Whether it's from Rob Base and DJ E-Z Rock or the Olsen twins, we're often told it takes two. But what about four?
Apparently, William Shakespeare thought four is the way to go, because when he decided to riff on Roman playwright Plautus’s Menaechmi, a mistaken identity comedy about a set of twins separated and raised apart, he threw in a second set of twins to allow for even more wacky hijinks to ensue. And ensue they do in the Houston Shakespeare Festival’s production of Comedy of Errors.
The backstory here is that Aegeon, a Syracusan, has been arrested in Ephesus, which has a strict “no dogs or Syracusans allowed” policy, while searching for his missing son, Antipholus. Aegeon actually has twin sons, both named Antipholus, with twin servants, both named Dromio, that were separated years before. His search for the missing twin has brought him to Ephesus where, in fact, the missing Antipholus (and the missing Dromio) live. At the same time, the Syracusan Antipholus also arrives in Ephesus with the Syracusan Dromio, neither aware that Aegeon, the missing Antipholus, and the missing Dromio are already there. Cue the mistaken identity hijinks with the Antipholi and Dromios; the Ephesian Antipholus’s pregnant wife, Adriana; her sister, Luciana; a goldsmith, Angelo; a courtesan; and a couple of merchants, all becoming increasingly confused and increasingly irate.
Director Jack Young leads a clearly game cast through this fast-paced farce with a strong hand, unafraid to commit to silly gags, crazy slapstick, and unexpectedly sporty, cartwheeling transitions while occasionally winking at the audience for good measure. It’s a light and playful production, as is Jonathan Middents’s sea port set, which proves to be the perfect background for one dizzyingly ditzy day.
Adorned with signs for Café Porpentine and Club Centaur, the two-level set evokes sand and sea, so much so you can almost feel the sea breeze. The set is complemented by Paige A. Wilson’s wonderfully garish costumes, a clownish mix of bold solids and different patterns, short trousers for the men and Converse sneakers for all. Further enhancing the play’s cartoonish feel are the wigs; Pinch’s “flame top mop,” for example, makes Demetria Thomas look like a Dr. Seuss character. Clint Allen’s lighting ties everything together, and is especially notable during the aforementioned transitions.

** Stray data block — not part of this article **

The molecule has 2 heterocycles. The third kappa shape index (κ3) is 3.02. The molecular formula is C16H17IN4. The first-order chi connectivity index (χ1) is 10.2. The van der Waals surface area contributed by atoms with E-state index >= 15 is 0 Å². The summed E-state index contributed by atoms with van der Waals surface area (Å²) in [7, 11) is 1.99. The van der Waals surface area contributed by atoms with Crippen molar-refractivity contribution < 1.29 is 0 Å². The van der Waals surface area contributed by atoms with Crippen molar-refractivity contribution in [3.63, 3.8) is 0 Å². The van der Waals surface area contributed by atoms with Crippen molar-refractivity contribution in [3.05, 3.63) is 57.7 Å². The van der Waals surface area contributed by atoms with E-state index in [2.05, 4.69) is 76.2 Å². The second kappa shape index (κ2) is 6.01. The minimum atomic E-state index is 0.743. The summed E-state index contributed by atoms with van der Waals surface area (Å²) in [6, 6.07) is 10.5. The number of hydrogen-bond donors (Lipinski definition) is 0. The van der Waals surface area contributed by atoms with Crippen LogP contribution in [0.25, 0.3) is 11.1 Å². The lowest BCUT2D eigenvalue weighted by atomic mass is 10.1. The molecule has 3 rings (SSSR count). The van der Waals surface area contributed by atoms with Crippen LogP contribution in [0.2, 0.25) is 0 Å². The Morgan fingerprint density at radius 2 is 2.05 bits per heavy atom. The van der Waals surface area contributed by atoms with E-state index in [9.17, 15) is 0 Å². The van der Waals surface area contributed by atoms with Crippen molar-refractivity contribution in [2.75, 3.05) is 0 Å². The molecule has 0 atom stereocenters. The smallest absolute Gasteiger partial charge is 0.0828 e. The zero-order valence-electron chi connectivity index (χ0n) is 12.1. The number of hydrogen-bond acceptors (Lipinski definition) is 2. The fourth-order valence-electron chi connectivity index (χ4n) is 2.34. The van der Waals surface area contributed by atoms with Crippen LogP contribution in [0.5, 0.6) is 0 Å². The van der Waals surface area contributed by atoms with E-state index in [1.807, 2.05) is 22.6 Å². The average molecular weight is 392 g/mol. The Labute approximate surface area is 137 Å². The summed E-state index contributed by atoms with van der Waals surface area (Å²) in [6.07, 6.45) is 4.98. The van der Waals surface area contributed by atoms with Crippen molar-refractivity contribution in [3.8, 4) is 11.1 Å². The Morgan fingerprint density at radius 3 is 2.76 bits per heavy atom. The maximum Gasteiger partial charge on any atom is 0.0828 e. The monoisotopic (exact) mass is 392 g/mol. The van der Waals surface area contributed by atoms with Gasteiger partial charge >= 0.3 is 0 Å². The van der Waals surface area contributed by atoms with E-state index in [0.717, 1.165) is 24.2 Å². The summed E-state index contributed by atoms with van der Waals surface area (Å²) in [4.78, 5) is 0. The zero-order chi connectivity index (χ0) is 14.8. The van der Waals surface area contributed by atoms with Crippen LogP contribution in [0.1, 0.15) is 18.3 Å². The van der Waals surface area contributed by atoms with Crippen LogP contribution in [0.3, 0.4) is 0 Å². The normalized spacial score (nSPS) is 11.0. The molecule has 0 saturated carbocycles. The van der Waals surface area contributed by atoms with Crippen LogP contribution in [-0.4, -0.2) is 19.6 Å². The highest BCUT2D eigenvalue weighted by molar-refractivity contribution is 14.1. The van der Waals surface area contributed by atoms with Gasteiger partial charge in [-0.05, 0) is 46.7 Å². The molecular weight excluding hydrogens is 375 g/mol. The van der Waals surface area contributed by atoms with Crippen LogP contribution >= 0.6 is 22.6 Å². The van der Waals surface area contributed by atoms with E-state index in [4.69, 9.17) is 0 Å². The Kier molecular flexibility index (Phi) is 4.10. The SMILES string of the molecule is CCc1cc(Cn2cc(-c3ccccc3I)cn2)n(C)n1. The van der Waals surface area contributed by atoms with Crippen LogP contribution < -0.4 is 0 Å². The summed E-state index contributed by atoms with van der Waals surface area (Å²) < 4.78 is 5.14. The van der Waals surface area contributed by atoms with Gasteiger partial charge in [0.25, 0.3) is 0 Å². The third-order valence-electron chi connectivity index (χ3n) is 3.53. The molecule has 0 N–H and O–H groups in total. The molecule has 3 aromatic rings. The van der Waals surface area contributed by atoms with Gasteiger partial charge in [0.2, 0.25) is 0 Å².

The sound was much improved from the first night of the Houston Shakespeare Festival, important because it would be a shame to miss Sound Designer Jesse Gustin’s continuous wacky sound effects, which accompany different gags and the Three Stooges-like slapstick of Crash Buist and Andrew Garrett.
Buist, as the Antipholi, and Garrett, as the Dromios, are careful to draw clear distinctions between their Syracusan and Ephesian characters, the differences apparent even without the help of an accent. Though the accents in this production, across the board, are out of control in the best possible way. Like everything else in the show, they’re big and exaggerated, and they take you around the world, from Syracuse, which is apparently in the American Midwest, to Scotland.
Though one Antipholus seems more inclined to go with the flow, the other is reaching his breaking point, and Buist plays them both well. Garrett, as the endlessly put-upon Dromios, is incredibly sympathetic and very funny throughout. He and Buist share a great rapport and have their timing down. Though Garrett suffers the most abuse in the play, everyone seems to get a chance to spend some time knocked to the floor in this one.
The rest of the cast has a lot of fun as a variety of stock characters that support Buist and Garrett. Shannon Uphold is aggressive and pregnant, coming on strong to the man she thinks is her husband. Victoria Reibel briefly gets to belt out a ‘90s diva standard. Carlton Warnberg goes from goldsmith to nun. Heidi Hinkel turns up the sass as a Southern belle prostitute. Derrick Moore gets some laughs as an attitude-having Balthazar and slap fights as a merchant. And by the way, Hinkel and Moore, as Uno and Dose, also open the show with an energetic rap that really sets the stage for the production’s irreverence.
Comedy of Errors was Shakespeare’s first comedy, and it’s a doozy, even for the Bard. Luckily, the Houston Shakespeare Festival’s production is a doozy, too.
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